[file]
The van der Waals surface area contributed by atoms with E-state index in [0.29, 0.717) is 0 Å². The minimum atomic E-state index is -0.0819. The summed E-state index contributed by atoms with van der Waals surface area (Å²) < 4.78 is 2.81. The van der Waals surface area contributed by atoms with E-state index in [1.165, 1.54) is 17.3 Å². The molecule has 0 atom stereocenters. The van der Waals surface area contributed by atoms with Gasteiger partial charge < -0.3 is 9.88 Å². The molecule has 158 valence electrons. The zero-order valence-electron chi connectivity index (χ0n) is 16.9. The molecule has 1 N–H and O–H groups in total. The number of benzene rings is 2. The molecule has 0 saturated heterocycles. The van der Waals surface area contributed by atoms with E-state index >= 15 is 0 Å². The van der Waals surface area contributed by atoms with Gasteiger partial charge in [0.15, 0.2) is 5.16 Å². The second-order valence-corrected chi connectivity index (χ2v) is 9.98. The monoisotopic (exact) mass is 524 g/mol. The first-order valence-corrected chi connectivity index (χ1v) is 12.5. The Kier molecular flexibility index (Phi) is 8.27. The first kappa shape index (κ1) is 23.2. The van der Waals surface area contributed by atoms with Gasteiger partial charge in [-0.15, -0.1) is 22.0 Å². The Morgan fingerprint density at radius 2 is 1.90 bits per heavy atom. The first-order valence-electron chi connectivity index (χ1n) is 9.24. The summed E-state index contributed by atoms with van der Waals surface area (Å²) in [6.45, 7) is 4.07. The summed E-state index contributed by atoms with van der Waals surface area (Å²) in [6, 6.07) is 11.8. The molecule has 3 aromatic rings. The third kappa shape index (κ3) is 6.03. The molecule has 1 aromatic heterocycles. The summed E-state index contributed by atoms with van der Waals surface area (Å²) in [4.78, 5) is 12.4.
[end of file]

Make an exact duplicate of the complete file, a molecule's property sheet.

The van der Waals surface area contributed by atoms with E-state index in [0.29, 0.717) is 0 Å². The minimum atomic E-state index is -0.0819. The summed E-state index contributed by atoms with van der Waals surface area (Å²) < 4.78 is 2.81. The van der Waals surface area contributed by atoms with E-state index in [1.165, 1.54) is 17.3 Å². The molecule has 0 atom stereocenters. The van der Waals surface area contributed by atoms with Gasteiger partial charge < -0.3 is 9.88 Å². The molecule has 158 valence electrons. The zero-order valence-electron chi connectivity index (χ0n) is 16.9. The molecule has 1 N–H and O–H groups in total. The number of benzene rings is 2. The molecule has 0 saturated heterocycles. The van der Waals surface area contributed by atoms with E-state index >= 15 is 0 Å². The van der Waals surface area contributed by atoms with Gasteiger partial charge in [0.15, 0.2) is 5.16 Å². The second-order valence-corrected chi connectivity index (χ2v) is 9.98. The monoisotopic (exact) mass is 524 g/mol. The first-order valence-corrected chi connectivity index (χ1v) is 12.5. The Kier molecular flexibility index (Phi) is 8.27. The first kappa shape index (κ1) is 23.2. The van der Waals surface area contributed by atoms with Gasteiger partial charge in [-0.15, -0.1) is 22.0 Å². The Morgan fingerprint density at radius 2 is 1.90 bits per heavy atom. The first-order valence-electron chi connectivity index (χ1n) is 9.24. The summed E-state index contributed by atoms with van der Waals surface area (Å²) in [6.45, 7) is 4.07. The summed E-state index contributed by atoms with van der Waals surface area (Å²) in [6, 6.07) is 11.8. The molecule has 3 aromatic rings. The third kappa shape index (κ3) is 6.03. The molecule has 1 aromatic heterocycles. The summed E-state index contributed by atoms with van der Waals surface area (Å²) in [4.78, 5) is 12.4.